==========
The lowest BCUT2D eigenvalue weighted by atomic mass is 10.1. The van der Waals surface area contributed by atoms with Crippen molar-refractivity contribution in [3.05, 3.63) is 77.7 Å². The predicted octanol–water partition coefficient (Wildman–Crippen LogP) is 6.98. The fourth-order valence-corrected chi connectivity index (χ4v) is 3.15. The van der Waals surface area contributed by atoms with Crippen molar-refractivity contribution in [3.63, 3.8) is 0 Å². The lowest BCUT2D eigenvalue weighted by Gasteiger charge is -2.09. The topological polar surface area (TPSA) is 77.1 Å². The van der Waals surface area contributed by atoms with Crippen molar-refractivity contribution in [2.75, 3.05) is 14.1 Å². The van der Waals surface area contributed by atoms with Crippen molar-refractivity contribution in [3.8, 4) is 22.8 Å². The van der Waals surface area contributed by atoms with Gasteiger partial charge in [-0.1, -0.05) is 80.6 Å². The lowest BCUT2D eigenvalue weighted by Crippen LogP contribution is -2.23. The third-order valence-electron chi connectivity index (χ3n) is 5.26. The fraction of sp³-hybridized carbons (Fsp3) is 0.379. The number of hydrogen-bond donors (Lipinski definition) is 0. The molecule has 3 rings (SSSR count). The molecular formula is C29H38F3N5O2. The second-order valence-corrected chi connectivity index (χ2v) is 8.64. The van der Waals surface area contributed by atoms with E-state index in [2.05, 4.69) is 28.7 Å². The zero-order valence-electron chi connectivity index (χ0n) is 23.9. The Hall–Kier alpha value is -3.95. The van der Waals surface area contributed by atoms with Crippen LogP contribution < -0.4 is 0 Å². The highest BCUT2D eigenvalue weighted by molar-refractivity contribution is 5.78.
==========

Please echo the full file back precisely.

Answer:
The lowest BCUT2D eigenvalue weighted by atomic mass is 10.1. The van der Waals surface area contributed by atoms with Crippen molar-refractivity contribution in [3.05, 3.63) is 77.7 Å². The predicted octanol–water partition coefficient (Wildman–Crippen LogP) is 6.98. The fourth-order valence-corrected chi connectivity index (χ4v) is 3.15. The van der Waals surface area contributed by atoms with Crippen molar-refractivity contribution in [3.63, 3.8) is 0 Å². The lowest BCUT2D eigenvalue weighted by Gasteiger charge is -2.09. The topological polar surface area (TPSA) is 77.1 Å². The van der Waals surface area contributed by atoms with Crippen molar-refractivity contribution in [2.75, 3.05) is 14.1 Å². The van der Waals surface area contributed by atoms with Crippen molar-refractivity contribution in [3.8, 4) is 22.8 Å². The van der Waals surface area contributed by atoms with Gasteiger partial charge in [-0.1, -0.05) is 80.6 Å². The lowest BCUT2D eigenvalue weighted by Crippen LogP contribution is -2.23. The third-order valence-electron chi connectivity index (χ3n) is 5.26. The fraction of sp³-hybridized carbons (Fsp3) is 0.379. The number of hydrogen-bond donors (Lipinski definition) is 0. The molecule has 3 rings (SSSR count). The molecular formula is C29H38F3N5O2. The second-order valence-corrected chi connectivity index (χ2v) is 8.64. The van der Waals surface area contributed by atoms with E-state index in [2.05, 4.69) is 28.7 Å². The zero-order valence-electron chi connectivity index (χ0n) is 23.9. The Hall–Kier alpha value is -3.95. The van der Waals surface area contributed by atoms with Crippen LogP contribution < -0.4 is 0 Å². The highest BCUT2D eigenvalue weighted by molar-refractivity contribution is 5.78.